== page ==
In my view, this is primarily down to lack of investment by the agencies. Planning is a craft, and it can take three to five years before a ‘planner’ can really plan. Given the ongoing pressures agencies face to reduce their fees and cut costs, they are hugely reluctant to invest the time and money in the first three to five years of a planner’s career, as the return on investment is relatively low. As a result, and this applies to all markets around the world, there is a constant demand for the ‘5-year-old’ mid weight planner—in other words, someone who another agency has invested in. This is clearly unsustainable for the industry and it is creating a genuine shortage at all levels.
Negative perception of the quality of creative work
Asia is rich with creative opportunities, and the quality of work coming out of Asia is good, sometimes great. It's no coincidence the Cannes Lions Titanium Grand Prix, considered the most prestigious category, went last year to Dentsu's 'Sound of Honda/Ayrton Senna 1989'. In general, however, Asia continues to be under-represented globally at awards when compared to its size and scope. Some negative perceptions persist about the opportunities in the region among some of the world’s best creative talent.
In addition, there is a continued demand for Asian returnees across all disciplines and at all levels. So these may be American, Australian or European citizens of Asian ethnicity whose parents emigrated at a young age. Alternatively, it may be Asian people who have been working abroad and are now ready to return home or indeed to the region to further their career. In some markets, these returnees, particularly if they grew up elsewhere, can still be viewed as ‘outsiders’. But the demand for returnee talent is as strong as ever, and the eternal brief for an 'American-educated, trained in the UK, Chinese speaking, digital strategist with 10 years’ experience who wants to move back to Beijing’ continues to exist.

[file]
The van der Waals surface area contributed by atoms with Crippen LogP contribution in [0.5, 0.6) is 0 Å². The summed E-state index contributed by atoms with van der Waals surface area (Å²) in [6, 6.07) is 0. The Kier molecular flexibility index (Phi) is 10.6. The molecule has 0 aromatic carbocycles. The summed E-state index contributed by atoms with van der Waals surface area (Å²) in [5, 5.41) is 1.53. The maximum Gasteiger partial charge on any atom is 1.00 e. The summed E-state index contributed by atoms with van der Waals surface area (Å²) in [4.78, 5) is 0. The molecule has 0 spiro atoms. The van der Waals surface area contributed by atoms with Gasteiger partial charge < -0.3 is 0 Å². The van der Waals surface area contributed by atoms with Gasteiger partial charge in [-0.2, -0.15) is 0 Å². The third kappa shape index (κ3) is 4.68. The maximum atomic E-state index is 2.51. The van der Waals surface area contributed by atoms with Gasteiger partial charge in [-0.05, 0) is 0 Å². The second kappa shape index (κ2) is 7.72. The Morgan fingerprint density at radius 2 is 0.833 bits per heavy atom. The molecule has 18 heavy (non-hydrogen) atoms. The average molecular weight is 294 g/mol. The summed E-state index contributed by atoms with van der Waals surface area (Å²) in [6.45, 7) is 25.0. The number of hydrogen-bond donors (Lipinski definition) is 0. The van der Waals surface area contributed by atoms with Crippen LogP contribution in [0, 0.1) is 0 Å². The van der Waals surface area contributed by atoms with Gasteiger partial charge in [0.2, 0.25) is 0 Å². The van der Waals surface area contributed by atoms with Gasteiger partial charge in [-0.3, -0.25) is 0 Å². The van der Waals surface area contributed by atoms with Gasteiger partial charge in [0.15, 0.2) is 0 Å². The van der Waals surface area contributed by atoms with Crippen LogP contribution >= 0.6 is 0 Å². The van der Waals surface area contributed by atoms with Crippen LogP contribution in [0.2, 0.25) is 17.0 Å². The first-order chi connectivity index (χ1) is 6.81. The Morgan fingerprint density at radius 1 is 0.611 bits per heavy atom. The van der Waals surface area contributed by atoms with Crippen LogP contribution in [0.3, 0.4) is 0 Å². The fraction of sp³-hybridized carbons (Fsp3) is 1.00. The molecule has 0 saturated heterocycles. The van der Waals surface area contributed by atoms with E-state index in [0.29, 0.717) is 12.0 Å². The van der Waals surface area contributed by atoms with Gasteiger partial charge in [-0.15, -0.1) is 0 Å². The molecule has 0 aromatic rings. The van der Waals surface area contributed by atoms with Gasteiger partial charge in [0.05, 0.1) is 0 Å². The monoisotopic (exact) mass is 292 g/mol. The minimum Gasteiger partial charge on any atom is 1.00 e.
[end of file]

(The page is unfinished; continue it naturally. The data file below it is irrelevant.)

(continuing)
Asian talent goes West
Another really positive trend that is emerging is an appetite in the West for some of the top Asian talent. In some instances this is Western-raised people who have been living and working in Asia for a few years and who are now moving back to take on leadership roles as ‘global citizens’. However, equally, as more and more brands centralise into key global hubs, there is also an increasing appetite for people on these teams who have a genuine understanding of the world, and in particular Asia.
So while Asia is still an attractive proposition for European, North American and Australasian professionals, and creative businesses still look outside Asia for progressive, digitally literate planners and creatives, more and more leadership and account-management roles are going to people within the region. And we are seeing our business become more and more Asian in its focus—be that moving transferring talent from Asia to the West, bringing Asian returnees back to the region or indeed identifying and working with the top leadership in the local markets.
This is clearly a really positive trend for the region. And it means the days of the mass migration to Asia may well be over.
Charlie Thomas is managing director of The Talent Business Asia Pacific